Share in all the delights of the traditional Julebord
The literal translation of ‘Julebord’ is ‘christmas table’ but it usually refers to the annual office Christmas party.
If you’re visiting Oslo in December for work, or are just in the right place at the right time, you might be lucky enough to score an invite to one of these joyous Norwegian occasions. They’re often full of speeches, a glorious amount of food and the traditional amount of drinking…which means lots.
Helpful hint: if you want to make a toast or say cheers, just say “Skål!” before you drink.
Some groups of friends and social clubs also hold a Julebord, and even the schools hold their own child-friendly version of the traditional Christmas party, which they call a ‘Nissefest’.
So you never know, if you’re visiting friends in Oslo they might be generous enough to hold a Julebord so you can experience it yourself.
When you look back through Norway’s history, you’ll notice that the darkest depths of winter have always been a time for feasting, drinking and celebrating, even before the modern version of Christmas came along. They called it ‘Jul’ or ‘Jòl’ and it was a way to look forward to the spring.
Enjoy some skiing or snowboarding at the Oslo Winter Park
If you’re visiting Oslo in winter, you simply can’t leave without trying some traditional winter sports.
If you’d like to have a go at skiing or snowboarding, you should check out the Oslo Winter Park. It’s only about 40 minutes from the centre of Oslo and can be reached via car, bus or the subway. There are 18 slopes to try out, perfect for all ability levels.
Alternatively, you might want to try out cross-country skiing, of which there are 2,600 kilometres (1,600 miles) of trails that flow through Oslo’s stunning forests.
Take advantage of all the great shows and theatre on in Oslo during Christmas
If you’d like to see an amazing show, check out the Norwegian National Ballet’s annual performance of The Nutcracker, a beautiful Christmas classic. Every year they present a beautiful rendition and because it’s a ballet show it won’t matter if you’re not fluent in the local language!
If ballet isn’t really your thing, there are always a range of concerts, performances and shows going on around Christmas. There are lots of churches, halls and music venues around Oslo so keep your eyes and ears open for something you might be interested in.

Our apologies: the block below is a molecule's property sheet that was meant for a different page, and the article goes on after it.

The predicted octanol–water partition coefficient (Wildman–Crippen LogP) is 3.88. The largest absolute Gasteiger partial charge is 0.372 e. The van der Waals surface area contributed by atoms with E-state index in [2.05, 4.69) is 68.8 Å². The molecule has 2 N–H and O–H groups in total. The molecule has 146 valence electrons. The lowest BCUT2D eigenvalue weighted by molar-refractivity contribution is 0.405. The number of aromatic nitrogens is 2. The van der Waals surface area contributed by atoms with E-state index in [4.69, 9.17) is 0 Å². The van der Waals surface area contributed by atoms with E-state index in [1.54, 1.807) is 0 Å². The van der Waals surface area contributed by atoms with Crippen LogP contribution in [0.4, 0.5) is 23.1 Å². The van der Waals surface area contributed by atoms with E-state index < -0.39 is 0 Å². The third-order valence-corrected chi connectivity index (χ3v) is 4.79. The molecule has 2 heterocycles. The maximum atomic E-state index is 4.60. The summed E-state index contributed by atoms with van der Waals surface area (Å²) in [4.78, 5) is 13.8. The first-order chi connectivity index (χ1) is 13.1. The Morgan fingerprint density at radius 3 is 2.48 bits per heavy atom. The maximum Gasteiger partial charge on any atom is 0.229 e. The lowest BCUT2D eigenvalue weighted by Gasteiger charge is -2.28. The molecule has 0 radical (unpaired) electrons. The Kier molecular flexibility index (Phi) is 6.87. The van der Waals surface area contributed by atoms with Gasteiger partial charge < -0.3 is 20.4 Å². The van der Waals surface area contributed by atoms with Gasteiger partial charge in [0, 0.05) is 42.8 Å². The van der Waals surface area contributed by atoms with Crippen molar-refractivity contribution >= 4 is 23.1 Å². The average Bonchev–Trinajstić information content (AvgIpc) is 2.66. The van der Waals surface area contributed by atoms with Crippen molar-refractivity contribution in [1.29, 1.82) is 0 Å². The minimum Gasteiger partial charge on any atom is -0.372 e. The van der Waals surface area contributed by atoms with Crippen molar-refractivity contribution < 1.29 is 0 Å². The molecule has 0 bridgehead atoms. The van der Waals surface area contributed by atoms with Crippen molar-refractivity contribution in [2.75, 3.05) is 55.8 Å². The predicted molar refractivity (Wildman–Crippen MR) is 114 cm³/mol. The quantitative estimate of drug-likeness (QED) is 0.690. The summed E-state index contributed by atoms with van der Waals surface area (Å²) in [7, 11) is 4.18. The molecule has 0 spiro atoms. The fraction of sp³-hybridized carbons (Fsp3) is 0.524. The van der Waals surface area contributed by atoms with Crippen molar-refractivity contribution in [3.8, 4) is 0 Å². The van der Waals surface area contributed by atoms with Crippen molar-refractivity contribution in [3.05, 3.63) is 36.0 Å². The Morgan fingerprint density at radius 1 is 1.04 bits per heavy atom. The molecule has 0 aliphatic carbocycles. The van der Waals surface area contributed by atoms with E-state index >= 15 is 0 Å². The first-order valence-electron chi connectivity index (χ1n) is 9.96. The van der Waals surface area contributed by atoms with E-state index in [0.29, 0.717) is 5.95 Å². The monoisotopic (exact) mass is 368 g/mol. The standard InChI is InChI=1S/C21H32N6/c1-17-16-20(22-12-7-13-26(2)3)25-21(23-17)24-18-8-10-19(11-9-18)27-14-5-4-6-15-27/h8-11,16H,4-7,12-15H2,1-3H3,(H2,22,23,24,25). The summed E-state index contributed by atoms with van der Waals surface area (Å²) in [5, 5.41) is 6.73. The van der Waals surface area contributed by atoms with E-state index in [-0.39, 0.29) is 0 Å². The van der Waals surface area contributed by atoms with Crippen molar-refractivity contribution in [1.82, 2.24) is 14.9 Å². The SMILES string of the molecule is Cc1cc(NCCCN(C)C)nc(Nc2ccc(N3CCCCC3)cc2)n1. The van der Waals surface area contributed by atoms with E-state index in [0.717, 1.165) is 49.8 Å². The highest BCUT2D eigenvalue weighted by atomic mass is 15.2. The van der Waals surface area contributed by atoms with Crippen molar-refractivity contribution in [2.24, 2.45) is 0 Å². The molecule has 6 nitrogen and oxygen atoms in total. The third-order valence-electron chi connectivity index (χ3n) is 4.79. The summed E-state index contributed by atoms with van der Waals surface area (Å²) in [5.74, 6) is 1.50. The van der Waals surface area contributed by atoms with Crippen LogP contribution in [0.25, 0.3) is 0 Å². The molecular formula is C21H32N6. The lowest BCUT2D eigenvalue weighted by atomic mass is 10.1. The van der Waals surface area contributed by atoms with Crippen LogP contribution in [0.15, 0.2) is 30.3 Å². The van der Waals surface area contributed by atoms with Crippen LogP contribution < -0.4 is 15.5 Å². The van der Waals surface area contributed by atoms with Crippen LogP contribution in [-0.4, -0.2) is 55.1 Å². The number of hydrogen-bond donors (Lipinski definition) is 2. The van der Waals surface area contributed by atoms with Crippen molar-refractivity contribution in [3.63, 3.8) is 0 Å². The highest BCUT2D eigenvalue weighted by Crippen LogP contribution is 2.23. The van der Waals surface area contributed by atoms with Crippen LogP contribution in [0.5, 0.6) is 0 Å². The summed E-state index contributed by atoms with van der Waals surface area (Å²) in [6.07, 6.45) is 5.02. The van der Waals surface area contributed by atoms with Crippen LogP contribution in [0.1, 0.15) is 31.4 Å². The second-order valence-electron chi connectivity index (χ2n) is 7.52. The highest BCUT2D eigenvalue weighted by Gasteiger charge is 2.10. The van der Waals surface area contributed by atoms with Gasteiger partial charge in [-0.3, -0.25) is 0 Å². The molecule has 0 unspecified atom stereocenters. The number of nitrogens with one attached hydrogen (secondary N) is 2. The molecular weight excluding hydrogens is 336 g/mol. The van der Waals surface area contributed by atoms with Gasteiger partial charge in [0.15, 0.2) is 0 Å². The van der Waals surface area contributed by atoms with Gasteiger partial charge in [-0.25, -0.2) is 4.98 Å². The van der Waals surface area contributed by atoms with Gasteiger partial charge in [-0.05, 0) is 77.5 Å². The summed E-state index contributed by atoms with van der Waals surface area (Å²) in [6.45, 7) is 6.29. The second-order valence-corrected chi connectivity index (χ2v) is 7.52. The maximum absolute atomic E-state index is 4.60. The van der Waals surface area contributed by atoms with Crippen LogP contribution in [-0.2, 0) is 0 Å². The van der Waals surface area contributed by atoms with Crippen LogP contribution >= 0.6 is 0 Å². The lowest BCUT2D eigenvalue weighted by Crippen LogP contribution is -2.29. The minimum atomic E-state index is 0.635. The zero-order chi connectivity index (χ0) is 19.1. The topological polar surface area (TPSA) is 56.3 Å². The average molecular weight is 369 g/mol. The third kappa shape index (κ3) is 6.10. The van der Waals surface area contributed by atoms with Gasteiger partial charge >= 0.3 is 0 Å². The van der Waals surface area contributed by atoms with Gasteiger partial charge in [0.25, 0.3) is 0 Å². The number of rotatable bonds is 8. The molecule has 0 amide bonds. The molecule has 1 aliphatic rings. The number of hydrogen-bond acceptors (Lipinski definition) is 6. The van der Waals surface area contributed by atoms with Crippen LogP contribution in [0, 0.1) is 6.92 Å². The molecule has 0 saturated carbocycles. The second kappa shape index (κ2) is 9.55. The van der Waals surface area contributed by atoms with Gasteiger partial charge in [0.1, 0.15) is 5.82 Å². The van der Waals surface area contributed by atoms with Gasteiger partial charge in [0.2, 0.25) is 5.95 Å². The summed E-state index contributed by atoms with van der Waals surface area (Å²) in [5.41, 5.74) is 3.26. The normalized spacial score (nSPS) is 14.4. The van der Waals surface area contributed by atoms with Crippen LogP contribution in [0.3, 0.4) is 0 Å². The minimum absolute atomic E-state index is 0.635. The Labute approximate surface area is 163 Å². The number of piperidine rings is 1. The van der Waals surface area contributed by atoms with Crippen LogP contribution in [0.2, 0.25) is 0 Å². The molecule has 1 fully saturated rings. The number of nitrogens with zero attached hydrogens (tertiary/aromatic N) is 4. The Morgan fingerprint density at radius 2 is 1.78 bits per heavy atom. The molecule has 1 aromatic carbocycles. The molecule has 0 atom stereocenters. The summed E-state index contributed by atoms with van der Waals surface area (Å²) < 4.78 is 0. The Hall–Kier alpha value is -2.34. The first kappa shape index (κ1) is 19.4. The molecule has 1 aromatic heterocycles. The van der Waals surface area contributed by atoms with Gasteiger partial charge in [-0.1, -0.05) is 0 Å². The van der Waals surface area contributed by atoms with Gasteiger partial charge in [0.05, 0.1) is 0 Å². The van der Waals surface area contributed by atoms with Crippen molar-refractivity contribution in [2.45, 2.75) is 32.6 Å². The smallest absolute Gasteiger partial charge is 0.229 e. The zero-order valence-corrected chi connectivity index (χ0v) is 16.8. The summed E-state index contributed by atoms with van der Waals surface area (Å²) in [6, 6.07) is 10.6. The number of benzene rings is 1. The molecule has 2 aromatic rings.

Experience the Norwegian festival of light on St Lucia Day
December 13th is St Lucia Day, which is a significant event for all of the Nordic countries, including Norway. If you’re in Oslo around this time you may be fortunate enough to witness one of their processions of light — people (usually children) dressed all in white and carrying candles as they sing.
The day pays homage to the deeds of a Christian martyr, which is what the day is undoubtedly about.
However, this emphasis on light is almost certainly also a continuation of the midwinter rituals that have taken place in the region for hundreds of years (way back to the pagans).
The lighting of candles at the darkest time of year is a beautiful way of keeping spirits up and remembering that the days will soon get longer again.
Pay a visit to Spikersuppa for some ice-skating fun
The ice-skating rink in the City Centre is a great place to relax and enjoy the fresh air. It’s free entry — if you bring your own ice-skates you can wander straight in or you can rent a pair from the kiosk.
After dark, the trees are lit up with twinkling Christmas lights making for a truly magical experience. Plus, there’s a ferris wheel nearby, which offers beautiful views of the area and the Oslo Christmas markets are also just a stone’s throw away.
Feeling daring? Go sledding at Korketrekkeren
The beautiful hilly terrain of Oslo means there’s ample opportunity to try sledding in winter. It’s a great activity to do with kids.
But if you’re looking for some real sledding adrenaline, you’ll want to check out Korketrekkeren, which means “the corkscrew” for some serious sledding fun. The course runs for about two kilometres and is best for adults and older children (little kids might find it too rough).
Catch the Metro up to Frognerseteren Station and after a short walk you’ll find a place you can rent a sled from. Helmets usually come with the equipment, but you’ll need to dress the part — the warmer you are, the more you’ll be able to enjoy the chilly outdoors fun!
Take a daytrip to Bærums Verk for some family Christmas fun
Just west of Oslo is Bærums Verk, which is about a one-hour bus-ride from the city. With roots dating back to the 1600s, it has great historical significance with some of the original buildings still standing.
In December it turns into a quaint little Christmas village, complete with a Christmas market, reindeer sleigh-rides and workshops offering beautiful hand-made gifts. Sometimes they even have theatre showing in the street, and special Christmas activities for the kids.
Oslo in December: What to expect from the weather
Everyone knows weather can be variable, so it’s good to be prepared for anything, but generally, temperatures can roughly range from –5°C to 2°C. It can get even colder if you stick around for January.
It’s also important to know that it’s a pretty dark time of year if you’re in Oslo for Christmas. Sunrise is around 9-9:30am and sunset is around 3-3:30pm so you’ve only got about six hours of daylight.
But with twinkling Christmas lights turning on after dark and candles glowing in the windows, the Norwegians sure know how to keep the soul feeling warm.
Does it snow in Oslo at Christmas?